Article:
The foods eaten by the people of Mongolia

The food culture of Mongolia is deeply rooted in the country's nomadic heritage and harsh climate. Over the past 500 years, the Mongolian diet has been heavily influenced by the needs of a nomadic lifestyle, which emphasizes durability and high-energy foods that can be easily transported. The focus has been on meat and dairy products, which are abundant due to the pastoral nature of the society.

Staple Foods

  1. Meat: Mutton and goat are the most commonly consumed meats, followed by beef and yak in some areas. Horse meat is also eaten but less commonly.
  2. Dairy: Various dairy products, including yogurt, milk, and cheese, are key components in the diet.


  1. Meat: As noted, mutton is perhaps the most commonly consumed, often used in dishes like "boodog" (goat or marmot cooked with hot stones in its stomach) and "khorkhog" (a kind of meat stew cooked with hot stones).
  2. Fish: Limited to certain areas but still consumed, particularly in regions with lakes and rivers.
  3. Dairy Products: "Aaruul" (dried curds), "Byaslag" (cheese), and "Tarag" (fermented yogurt) are common forms of protein.

Vegetables and Fruits

  1. Root Vegetables: Potatoes, carrots, and turnips are some of the vegetables that can be grown in the harsh climate.
  2. Berries: Sea buckthorn, blueberries, and other wild berries are collected and consumed.

Legumes and Nuts

  1. Legumes: Not a significant part of the traditional diet due to the focus on pastoral farming over agriculture.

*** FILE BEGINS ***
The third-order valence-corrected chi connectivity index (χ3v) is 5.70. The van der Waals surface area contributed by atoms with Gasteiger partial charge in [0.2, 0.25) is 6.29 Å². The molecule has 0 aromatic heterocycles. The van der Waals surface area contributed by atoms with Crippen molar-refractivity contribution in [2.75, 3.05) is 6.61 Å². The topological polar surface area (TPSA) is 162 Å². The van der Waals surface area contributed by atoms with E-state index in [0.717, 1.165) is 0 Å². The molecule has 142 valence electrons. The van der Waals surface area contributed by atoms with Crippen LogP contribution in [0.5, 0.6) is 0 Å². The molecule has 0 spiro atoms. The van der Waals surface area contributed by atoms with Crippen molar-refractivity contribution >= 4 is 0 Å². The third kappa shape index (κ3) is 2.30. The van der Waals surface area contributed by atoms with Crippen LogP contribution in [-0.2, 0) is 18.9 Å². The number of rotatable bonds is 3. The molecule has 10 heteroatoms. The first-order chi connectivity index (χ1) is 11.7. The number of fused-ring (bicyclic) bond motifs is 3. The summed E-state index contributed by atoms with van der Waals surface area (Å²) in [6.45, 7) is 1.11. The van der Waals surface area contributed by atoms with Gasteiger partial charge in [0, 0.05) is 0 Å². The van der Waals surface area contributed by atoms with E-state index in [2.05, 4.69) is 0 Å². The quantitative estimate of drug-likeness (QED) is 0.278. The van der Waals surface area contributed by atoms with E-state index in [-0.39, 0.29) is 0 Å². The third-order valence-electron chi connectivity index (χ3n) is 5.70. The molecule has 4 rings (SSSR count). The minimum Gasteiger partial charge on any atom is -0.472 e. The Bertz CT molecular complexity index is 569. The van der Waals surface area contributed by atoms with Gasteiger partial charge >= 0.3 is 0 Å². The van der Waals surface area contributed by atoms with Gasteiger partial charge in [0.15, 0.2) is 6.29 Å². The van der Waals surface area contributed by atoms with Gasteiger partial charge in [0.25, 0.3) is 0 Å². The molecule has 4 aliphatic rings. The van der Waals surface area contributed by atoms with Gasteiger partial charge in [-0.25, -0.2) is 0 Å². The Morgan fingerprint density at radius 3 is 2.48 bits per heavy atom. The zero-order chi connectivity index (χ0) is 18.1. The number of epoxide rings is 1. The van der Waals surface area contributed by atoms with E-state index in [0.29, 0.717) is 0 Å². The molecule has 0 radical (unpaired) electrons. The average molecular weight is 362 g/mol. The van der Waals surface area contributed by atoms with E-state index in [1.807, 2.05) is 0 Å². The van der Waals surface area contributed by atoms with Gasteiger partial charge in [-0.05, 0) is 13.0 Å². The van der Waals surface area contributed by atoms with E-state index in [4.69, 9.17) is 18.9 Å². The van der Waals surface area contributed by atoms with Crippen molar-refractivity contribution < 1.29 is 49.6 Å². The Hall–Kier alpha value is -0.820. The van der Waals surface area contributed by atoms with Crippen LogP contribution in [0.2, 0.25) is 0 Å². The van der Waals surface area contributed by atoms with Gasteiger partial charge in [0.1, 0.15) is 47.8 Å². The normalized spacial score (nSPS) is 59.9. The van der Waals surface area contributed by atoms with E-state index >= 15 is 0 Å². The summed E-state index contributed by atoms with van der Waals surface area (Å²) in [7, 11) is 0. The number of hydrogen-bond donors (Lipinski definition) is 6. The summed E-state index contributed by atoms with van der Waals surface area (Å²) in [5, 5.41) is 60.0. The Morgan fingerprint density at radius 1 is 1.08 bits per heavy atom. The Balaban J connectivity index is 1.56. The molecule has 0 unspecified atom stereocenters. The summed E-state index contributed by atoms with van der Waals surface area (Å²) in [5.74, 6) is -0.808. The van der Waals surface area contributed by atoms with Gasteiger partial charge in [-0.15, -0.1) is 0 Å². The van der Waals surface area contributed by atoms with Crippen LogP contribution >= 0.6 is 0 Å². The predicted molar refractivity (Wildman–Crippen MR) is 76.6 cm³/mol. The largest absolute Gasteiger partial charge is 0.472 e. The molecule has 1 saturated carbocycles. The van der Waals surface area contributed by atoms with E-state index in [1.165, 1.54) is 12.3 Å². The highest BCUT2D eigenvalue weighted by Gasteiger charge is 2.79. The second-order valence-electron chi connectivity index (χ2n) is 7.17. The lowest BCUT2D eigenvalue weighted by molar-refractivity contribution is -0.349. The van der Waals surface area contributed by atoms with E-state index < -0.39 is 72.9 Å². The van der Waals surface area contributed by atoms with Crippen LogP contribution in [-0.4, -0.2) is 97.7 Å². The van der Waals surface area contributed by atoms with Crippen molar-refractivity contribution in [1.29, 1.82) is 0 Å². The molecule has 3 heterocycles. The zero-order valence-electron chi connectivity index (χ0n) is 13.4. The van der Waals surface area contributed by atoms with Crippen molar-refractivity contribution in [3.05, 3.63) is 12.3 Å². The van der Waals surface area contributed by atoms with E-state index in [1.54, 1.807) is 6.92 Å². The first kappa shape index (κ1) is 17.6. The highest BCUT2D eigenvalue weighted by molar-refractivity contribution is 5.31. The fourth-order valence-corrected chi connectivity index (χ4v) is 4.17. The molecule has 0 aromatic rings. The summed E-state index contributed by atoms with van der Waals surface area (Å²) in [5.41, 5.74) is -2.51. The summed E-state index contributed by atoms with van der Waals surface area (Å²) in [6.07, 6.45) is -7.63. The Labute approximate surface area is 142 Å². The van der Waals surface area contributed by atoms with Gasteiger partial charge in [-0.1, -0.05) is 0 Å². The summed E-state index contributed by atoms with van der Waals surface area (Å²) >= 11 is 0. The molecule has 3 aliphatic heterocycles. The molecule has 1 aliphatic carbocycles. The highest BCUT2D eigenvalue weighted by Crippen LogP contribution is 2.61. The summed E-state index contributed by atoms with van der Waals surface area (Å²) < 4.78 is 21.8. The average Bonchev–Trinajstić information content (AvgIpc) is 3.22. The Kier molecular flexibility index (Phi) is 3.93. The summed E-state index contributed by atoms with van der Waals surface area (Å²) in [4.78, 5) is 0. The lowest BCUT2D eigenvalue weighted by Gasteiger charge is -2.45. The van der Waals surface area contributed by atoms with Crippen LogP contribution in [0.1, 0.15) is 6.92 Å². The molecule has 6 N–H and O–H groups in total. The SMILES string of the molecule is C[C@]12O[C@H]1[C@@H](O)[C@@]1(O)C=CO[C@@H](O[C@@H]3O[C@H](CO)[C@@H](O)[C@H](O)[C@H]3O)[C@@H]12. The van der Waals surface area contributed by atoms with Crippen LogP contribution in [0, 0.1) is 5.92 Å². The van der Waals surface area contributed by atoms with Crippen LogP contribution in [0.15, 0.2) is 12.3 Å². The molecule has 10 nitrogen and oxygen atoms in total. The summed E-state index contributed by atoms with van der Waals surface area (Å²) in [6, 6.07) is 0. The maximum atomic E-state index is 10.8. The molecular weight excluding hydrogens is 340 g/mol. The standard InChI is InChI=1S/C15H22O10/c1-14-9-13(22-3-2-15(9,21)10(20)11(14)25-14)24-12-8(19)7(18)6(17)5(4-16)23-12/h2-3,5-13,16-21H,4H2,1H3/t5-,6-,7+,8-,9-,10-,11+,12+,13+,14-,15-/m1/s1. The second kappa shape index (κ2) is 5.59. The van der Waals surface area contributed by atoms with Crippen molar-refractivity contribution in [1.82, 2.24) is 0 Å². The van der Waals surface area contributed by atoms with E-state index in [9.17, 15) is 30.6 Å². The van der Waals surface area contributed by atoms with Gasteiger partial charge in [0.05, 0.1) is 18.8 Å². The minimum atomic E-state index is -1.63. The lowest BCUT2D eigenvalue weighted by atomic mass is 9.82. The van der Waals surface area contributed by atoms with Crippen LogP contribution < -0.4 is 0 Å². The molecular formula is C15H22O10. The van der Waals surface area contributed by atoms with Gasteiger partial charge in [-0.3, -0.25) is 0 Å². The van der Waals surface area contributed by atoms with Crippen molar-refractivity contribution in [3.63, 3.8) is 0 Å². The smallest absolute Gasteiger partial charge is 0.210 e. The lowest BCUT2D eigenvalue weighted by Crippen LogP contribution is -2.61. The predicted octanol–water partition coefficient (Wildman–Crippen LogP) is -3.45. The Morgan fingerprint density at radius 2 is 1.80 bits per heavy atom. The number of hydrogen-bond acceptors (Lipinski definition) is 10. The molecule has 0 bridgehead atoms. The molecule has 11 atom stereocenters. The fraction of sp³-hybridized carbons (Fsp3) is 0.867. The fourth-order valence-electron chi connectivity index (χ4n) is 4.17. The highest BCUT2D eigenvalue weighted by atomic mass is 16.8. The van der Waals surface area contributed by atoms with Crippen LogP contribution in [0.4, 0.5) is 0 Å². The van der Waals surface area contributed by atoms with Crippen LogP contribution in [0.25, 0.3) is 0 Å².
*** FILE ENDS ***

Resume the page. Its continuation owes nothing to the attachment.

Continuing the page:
2. Nuts: Also limited in traditional Mongolian cuisine.


  1. Wheat and Barley: Mostly used for making noodles and dumplings like "buuz" and "khuushuur."

Spices and Seasonings

  1. Onion and Garlic: Used for flavoring many dishes.
  2. Salt: Used generously in many dishes but other spices are generally less common.

Traditional Dishes

  1. Buuz: Steamed dumplings filled with meat.
  2. Khuushuur: Fried dumplings filled with minced meat.
  3. Tsuiwan: A noodle dish usually made with mutton and vegetables.
  4. Khorkhog: A mutton or goat dish cooked with hot stones.

Sweets and Desserts

  1. Aaruul: Dried curds, which can sometimes be sweetened.
  2. Boortsog: A type of fried dough often enjoyed with honey or sugar.


  1. Airag: Fermented mare's milk, often consumed during the summer.
  2. Suutei Tsai: A salty milk tea often consumed with meals.
  3. Vodka: Consumed frequently, especially during social gatherings and ceremonies.

Foreign Influences and Modern Foods

  1. Russian Influence: Items like mayonnaise, bread, and certain types of cakes and cookies have been incorporated into the diet.
  2. Chinese Influence: Seen in some of the noodle dishes and the use of certain vegetables and spices.

Throughout the last 500 years, the foods consumed in Mongolia have remained largely consistent, especially in rural areas. While urban areas are seeing an increase in international cuisine and fast food, traditional Mongolian foods are still widely consumed and celebrated, particularly during festivals and significant life events.

Back to blog

For those eating a modern diet, we recommend adding the below vitamins to your daily routine.